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France's first woman in space hospitalized after suicide attempt
Claudie Haigneré
Dec 24, 2008 12:35 PM
By Jordan Lite for Scientific American
The first French woman in space has been hospitalized after she tried to take her own life, according to published reports.

Claudie Haignere, 51, was hospitalized late yesterday after she tried to commit suicide, an unidentified French government source told Agence France-Presse. Another source told AFP that Haignere overdosed on pills.

Haignere, a rheumatologist, flew to the MIR space station as an astronaut in 1996 and to the International Space Station (ISS) in 2001. She's studied how humans adapt their motor and cognitive skills in weightlessness and monitored astronauts from the ground. Later, on the MIR, she performed  experiments in physiology, developmental biology, fluid physics and technology, according to the European Space Agency.

On the ISS, she helped swap out an emergency Soyuz spacecraft that's always docked at the station in case of emergency for a new one. After returning, Haignere described the experience as "a challenging and intensely fulfilling experience."

Haignere was France's minister for research and new technologies from June 2002 to March 2004, and European Affairs minister until May 2005. Her husband, Jean-Pierre Haignere, is an astronaut who completed two missions to the MIR in 1993 and 1999. She has one daughter.

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Wowaa  10:03 PM 12/26/08

I read somewhere else that she was insistant on the government warning the world of some danger...did you miss some of the story Scientific American?

...A most peculiar FSB is circulating in the Kremlin today stating that the renowned scientist and Frances first female astronaut Claudie Haigner? [pictured top left] had to be forcefully restrained after screaming "Earth Must Be Warned!" prior to her falling into a coma from a reported overdose of sleeping pills in an apparent attempt at suicide

Claudie Haigneré
Photo © ESA/CNES-Star City ESA

Claudie Haigneré (formerly Claudie André-Deshays; born 13 May 1957 in Le Creusot, Saône-et-Loire) is a French doctor, politician, and former astronaut with the Centre National d'Études Spatiales (1985–1999) and the European Space Agency (1999–2002). [1]

Background and training

Born in Le Creusot, France, Haigneré studied medicine at the Faculté de Médecine (Paris-Cochin) and Faculté des Sciences (Paris-VII). She went on to obtain certificates in biology and sports medicine (1981), aviation and space medicine (1982), and rheumatology (1984). In 1986 she received a diploma in the biomechanics and physiology of movement. She completed her PhD thesis in neuroscience in 1992.[1]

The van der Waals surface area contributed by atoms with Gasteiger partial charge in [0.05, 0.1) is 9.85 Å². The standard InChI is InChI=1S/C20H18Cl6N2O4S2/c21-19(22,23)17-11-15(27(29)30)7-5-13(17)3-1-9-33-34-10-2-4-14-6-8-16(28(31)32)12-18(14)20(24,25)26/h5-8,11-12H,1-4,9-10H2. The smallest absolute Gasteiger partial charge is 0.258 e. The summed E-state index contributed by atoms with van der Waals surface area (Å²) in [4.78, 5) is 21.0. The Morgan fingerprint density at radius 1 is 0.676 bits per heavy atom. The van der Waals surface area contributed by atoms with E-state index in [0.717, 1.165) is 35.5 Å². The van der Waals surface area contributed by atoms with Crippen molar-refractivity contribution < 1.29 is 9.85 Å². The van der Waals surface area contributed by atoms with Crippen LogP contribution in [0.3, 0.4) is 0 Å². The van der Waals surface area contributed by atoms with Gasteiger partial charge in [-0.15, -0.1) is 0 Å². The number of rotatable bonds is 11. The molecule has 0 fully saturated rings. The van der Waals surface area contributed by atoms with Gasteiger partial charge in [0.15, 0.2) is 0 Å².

Space career

Haigneré was a back-up crew member for the 1993 Mir Altaïr mission in which her future husband Jean-Pierre Haigneré participated. The asteroid 135268 Haigneré is named in their combined honour. Haigneré visited the Mir space station for 16 days in 1996, as part of the Russian-French Cassiopée mission. In 2001, Haigneré became the first European woman to visit the International Space Station, as part of the Andromède mission. She retired from ESA on June 18, 2002.[2][3]

Political career

Following her career as a astronaut, Haigneré entered French politics. She became minister for European Affairs in Jean-Pierre Raffarin's government and minister delegate for research and new technologies.


  1. ESA - Human Spaceflight and Exploration - spationauts - Claudie Haigneré (formerly André-Deshays)
  2. CNES Biography
  3. Spacefacts biography of Claudie Haigneré
  4. Haigneré's diary of the 2001 mission
Related Articles:
Claudie Haigneré - Rheumatologist
Missions: Soyuz TM-24/TM-23, Soyuz TM-33/TM-32
Related Articles: Mention of the scream “Earth Must Be Warned!” It would appear that the ONLY source that has her saying  “Earth Must Be Warned!” is from Sorsha Fall

For info on that source see here:

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